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Cardinals' shy McGee not bashful at plate

By Phil Elderkin / October 22, 1985



St. Louis

Willie McGee, this year's National League batting champion at .353, was standing outside the batting cage doing what he does second best: not talking. The thing the fleet St. Louis Cardinal centerfielder does best, of course, is slice baseballs into parts of the field where no outfielder would ever think to look for them. Power he has in only limited supply, but under the right circumstances Willie could probably steer a baseball through a keyhole, a fact the Kansas City Royals are discovering in the World Series.

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When it comes to conversation, though, Willie is a walking quiet zone who considers any spoken sentence with more than one vowel in it the equivalent of a book.

Asked to explain the spectacular improvement in his batting average this season, McGee never raised his eyes from the ground as he replied: ``Sorry, sir, it's too close to game time for me to talk right now.''

When a visiting reporter wanted to know out loud what all this sir stuff was all about, teammate Ozzie Smith, who was standing nearby, came to the rescue.

``It's just Willie's way,'' the Cardinal shortstop explained. ``He's always like that before a game because he concentrates so much. When we got McGee in 1982, I knew he didn't have a place to stay. So I told him my wife and I had an extra bedroom he could use. Six months later he was still calling my wife Mrs. Smith. That's how shy he is.''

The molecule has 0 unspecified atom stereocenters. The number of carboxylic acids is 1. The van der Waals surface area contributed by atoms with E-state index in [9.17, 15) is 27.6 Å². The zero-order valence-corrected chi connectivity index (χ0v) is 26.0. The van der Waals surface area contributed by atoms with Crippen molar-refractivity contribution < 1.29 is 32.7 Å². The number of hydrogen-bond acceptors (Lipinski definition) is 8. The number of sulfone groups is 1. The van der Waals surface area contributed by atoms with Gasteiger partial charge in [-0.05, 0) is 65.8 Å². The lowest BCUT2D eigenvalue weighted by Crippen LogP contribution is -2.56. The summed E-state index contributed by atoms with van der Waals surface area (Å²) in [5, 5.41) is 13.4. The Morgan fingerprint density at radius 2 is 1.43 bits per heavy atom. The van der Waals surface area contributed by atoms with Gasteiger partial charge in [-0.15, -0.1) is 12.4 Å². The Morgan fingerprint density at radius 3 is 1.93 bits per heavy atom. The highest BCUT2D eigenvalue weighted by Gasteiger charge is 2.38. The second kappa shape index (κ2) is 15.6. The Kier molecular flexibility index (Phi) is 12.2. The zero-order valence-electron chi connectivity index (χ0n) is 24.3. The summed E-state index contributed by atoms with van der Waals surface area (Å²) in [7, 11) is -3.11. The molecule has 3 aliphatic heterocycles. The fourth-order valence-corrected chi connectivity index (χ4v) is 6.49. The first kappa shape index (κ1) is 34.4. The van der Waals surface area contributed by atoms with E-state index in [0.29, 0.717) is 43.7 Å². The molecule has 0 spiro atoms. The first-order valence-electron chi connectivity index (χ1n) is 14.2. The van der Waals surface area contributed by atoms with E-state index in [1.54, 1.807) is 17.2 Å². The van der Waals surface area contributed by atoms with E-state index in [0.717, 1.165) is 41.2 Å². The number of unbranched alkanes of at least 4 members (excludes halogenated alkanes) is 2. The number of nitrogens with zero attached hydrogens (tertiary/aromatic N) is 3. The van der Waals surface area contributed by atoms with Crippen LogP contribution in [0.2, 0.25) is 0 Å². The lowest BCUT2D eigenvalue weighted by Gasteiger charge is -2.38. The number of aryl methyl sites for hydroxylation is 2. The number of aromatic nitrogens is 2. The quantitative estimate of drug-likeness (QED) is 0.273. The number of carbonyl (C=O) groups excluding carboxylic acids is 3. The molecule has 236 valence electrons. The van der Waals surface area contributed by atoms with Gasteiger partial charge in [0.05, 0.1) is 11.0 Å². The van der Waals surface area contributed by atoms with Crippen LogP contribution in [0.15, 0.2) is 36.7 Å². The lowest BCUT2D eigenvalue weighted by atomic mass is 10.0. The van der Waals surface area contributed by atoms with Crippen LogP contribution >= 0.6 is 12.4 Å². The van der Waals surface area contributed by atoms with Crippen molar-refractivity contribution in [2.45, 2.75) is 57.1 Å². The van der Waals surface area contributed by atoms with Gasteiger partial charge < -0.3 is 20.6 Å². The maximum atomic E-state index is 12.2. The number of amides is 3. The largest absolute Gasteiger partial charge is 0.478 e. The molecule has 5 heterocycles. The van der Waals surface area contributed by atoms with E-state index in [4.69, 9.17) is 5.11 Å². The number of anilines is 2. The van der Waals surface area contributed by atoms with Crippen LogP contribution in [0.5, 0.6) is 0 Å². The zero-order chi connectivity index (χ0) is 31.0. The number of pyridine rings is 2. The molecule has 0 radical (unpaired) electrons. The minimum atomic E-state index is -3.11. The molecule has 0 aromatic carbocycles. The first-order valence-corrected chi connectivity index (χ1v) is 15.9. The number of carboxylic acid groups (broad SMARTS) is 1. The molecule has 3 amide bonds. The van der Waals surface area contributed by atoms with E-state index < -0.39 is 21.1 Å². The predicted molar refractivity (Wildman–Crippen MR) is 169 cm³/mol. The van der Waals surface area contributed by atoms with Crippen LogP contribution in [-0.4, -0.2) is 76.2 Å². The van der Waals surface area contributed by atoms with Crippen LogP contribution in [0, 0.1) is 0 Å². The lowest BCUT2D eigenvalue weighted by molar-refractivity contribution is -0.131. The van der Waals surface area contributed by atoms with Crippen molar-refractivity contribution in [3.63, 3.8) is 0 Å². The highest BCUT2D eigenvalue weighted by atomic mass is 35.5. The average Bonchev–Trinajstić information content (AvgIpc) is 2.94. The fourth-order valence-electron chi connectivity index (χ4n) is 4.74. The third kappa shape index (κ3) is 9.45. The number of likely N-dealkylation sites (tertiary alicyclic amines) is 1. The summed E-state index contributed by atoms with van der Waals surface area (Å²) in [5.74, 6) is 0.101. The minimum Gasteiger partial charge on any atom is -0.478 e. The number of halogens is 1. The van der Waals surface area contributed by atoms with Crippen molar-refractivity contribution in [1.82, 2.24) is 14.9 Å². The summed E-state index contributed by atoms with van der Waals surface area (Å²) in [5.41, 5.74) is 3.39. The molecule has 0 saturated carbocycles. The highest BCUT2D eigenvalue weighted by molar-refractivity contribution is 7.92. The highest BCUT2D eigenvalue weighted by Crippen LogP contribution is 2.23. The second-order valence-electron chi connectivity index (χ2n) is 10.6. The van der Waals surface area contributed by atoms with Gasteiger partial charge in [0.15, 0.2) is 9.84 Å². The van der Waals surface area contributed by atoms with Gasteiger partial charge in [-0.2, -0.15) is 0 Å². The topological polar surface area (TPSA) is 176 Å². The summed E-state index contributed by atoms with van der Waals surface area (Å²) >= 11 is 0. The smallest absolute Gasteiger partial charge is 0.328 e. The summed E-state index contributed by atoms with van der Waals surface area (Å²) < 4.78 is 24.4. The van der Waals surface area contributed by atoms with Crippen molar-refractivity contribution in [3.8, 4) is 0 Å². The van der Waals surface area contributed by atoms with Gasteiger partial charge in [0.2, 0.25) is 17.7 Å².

What was it you wanted to ask him, Ozzie wanted to know, while assuring the writer that he wasn't kidding about the Mrs. Smith part. The reporter said he was curious about the 62-point increase in Willie's batting average from his .291 figure a year ago.

By now, with the groundskeepers disassembling the batting cage, Smith and a newspaperman had started to walk toward the Cardinals' dugout.

``I doubt if he'd tell you the reason, because he doesn't like excuses,'' Ozzie said, ``But Willie was fighting injuries all of last year. They weren't serious enough to keep him out of the lineup, but I know they bothered him a lot. Of course I didn't find out he was having problems until well into the season, and then only by accident. He never complains; he just goes out and plays.''

Putting a bat into the 6 ft. 1 in. McGee's hands is like giving a Stradivarius to the lead violinist of the New York Philharmonic. He can't wait to give you a recital, only Willie, instead of playing cadenzas, turns base hits into the William Tell Overture. The pitch doesn't always have to be in the strike zone to satisfy his tastes either.

McGee, who came to St. Louis from the New York Yankees in a minor league trade, had a fine rookie season in 1982. It was in Game 3 of the World Series that year, however, when he made his presence known to all, smashing two home runs and making a pair of spectacular catches to highlight a victory that helped the Cardinals on the way to their eventual overall triumph.